States Are Pushing Back On Car Insurance Rate Hikes

Estimated read time 4 min read

But what does this mean for the future of car ownership?

Car insurance is an unusual service since it’s required by law if you want to drive on public roads. Considering the risk of causing an accident, doing harm to someone else’s vehicle and maybe even them or their passengers, it’s easy to see why insurance is a good idea. But a growing number of people are feeling the rub and questioning what they’re getting out of the service as insurers keep ratcheting up rates.

A man crashed his Camaro into a house, then tried to act casual when police showed up.

Chances are you’ve seen your car insurance payments increase in the past two years. Depending on where you live, that increase might be quite dramatic. The Wall Street Journal highlighted in a recent report how some state regulators are pushing back on the pressure from insurance companies to allow for big rate increases, although the sad reality is things are most definitely inching upwards.

For example, the report highlights how Geico asked to increase rates by 11.1% in New York state, but regulators only allowed a 6.8% increase. State Farm wanted a 12.5% increase but only got 10.6%. While consumers aren’t loving the increases, they could be far worse.

In Georgia, Allstate customers have endured a 40% hike. That’s an extreme example, but some individuals are left reeling after seeing their monthly payments skyrocket, depending on where they live, their driving record, and the vehicle(s) they’re insuring.

There’s plenty of debate about why car insurance rates are climbing so steeply. Insurers are scrambling to address a financial crisis, with The Wall Street Journal pointing out that State Farm, which is currently the biggest insurer in the nation, has lost $0.28 for ever $1 written so far in 2023. That’s triggered a $13,000,000,000 underwriting loss for the company’s car insurance operations.

But what’s driving this situation? That’s where many opinions and theories come into play. The report focuses on four factors: repair cost increases, medical expenses rising, more accidents on roads, and more lawsuits associated with crashes.

If you’ve tried to buy parts for your vehicle since about midway through 2020, you’ve likely realized they’re noticeably more expensive than in the past. The same components, made of the same materials, have been subjected to the same inflationary pressures as your groceries and just about everything else. While production shortages were blamed a couple of years ago, those costs aren’t coming down for the most part.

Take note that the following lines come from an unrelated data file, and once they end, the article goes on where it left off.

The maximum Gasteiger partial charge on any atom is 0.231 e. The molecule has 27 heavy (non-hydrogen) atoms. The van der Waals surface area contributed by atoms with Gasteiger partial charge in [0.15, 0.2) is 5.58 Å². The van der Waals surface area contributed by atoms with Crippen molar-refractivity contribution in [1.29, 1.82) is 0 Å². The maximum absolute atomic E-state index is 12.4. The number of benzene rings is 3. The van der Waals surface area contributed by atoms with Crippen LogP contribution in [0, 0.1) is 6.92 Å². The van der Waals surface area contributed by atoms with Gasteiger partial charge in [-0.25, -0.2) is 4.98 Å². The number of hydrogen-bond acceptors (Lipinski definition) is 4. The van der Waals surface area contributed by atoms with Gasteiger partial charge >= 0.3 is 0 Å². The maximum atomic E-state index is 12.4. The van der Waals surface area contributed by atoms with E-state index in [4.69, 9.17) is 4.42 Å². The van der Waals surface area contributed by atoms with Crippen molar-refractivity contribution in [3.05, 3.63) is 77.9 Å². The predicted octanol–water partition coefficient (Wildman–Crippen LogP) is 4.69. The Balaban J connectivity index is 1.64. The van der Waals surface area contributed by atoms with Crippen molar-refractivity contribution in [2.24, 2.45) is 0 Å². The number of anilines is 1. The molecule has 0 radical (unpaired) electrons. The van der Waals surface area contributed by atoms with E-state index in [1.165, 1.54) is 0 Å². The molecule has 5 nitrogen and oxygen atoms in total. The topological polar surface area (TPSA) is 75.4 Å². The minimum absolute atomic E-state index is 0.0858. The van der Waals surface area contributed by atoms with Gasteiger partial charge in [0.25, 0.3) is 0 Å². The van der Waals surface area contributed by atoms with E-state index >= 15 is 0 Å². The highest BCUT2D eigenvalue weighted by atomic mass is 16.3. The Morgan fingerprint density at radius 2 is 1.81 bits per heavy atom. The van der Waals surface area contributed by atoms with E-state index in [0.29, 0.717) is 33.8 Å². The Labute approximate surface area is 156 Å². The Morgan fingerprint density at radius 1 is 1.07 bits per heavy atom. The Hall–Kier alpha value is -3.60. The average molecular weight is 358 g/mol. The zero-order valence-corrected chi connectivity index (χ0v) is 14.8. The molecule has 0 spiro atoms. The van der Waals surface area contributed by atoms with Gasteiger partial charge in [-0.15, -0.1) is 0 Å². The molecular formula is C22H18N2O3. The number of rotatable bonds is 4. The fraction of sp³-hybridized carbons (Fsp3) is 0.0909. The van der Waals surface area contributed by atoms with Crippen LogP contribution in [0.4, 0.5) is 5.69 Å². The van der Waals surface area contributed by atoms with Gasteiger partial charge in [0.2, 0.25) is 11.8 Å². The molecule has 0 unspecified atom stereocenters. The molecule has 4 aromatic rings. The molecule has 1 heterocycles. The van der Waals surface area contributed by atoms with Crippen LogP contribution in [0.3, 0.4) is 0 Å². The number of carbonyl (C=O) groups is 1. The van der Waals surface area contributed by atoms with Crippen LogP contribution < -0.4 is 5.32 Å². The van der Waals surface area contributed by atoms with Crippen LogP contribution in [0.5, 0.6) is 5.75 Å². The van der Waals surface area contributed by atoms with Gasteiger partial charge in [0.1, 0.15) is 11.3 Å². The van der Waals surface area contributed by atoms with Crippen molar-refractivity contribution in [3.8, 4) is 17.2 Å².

It’s even worse if you have a newer vehicle loaded with cutting-edge tech. It used to be if you cracked a taillight lens the replacement was fairly cheap, maybe $100 or less. Now, a cracked lens means replacing the whole taillight assembly which might include a radar sensor, camera, and other cutting-edge tech, pushing costs in many cases well north of $1,000. All those cool bells and whistles on your car not only made buying it more expensive, it’s driven up repair and replacement costs.

Now that the pandemic is over and people are back on public roads in force, crashes, including fatalities, are up. We’ve been watching the trend in accidents and deaths for years now, a curious phenomenon considering there are more and more cars loaded with all the latest safety technologies which were supposed to prevent that very situation. We feel there are two good theories about what’s happening.

 One is that people trust too much in their driver assistance features, paying less attention to their surroundings as they play with features on the touchscreen or even text while behind the wheel. What they fail to understand is those sensors are supposed to enhance their observation of road surroundings, not replace them.

It’s also possible that with their car constantly squawking at them, drivers are either turning off safety features or just ignoring their warnings, rendering them essentially useless. There are other good theories about the rise in car accidents, but the ultimate result is more insurance claims and increased rates.

What The Wall Street Journal doesn’t mention is the dramatic increase in car theft rates. Those are putting a strain with more total loss claims and people having to either buy parts for a recovered but damaged vehicle or a whole new car.

While state regulators can try holding back the surge in auto insurance rates, something has to be done to address the root problems or the runaway freight train will keep gaining momentum.

Images via Volvo Cars, Mercedes-Benz, Lexus, Nissan

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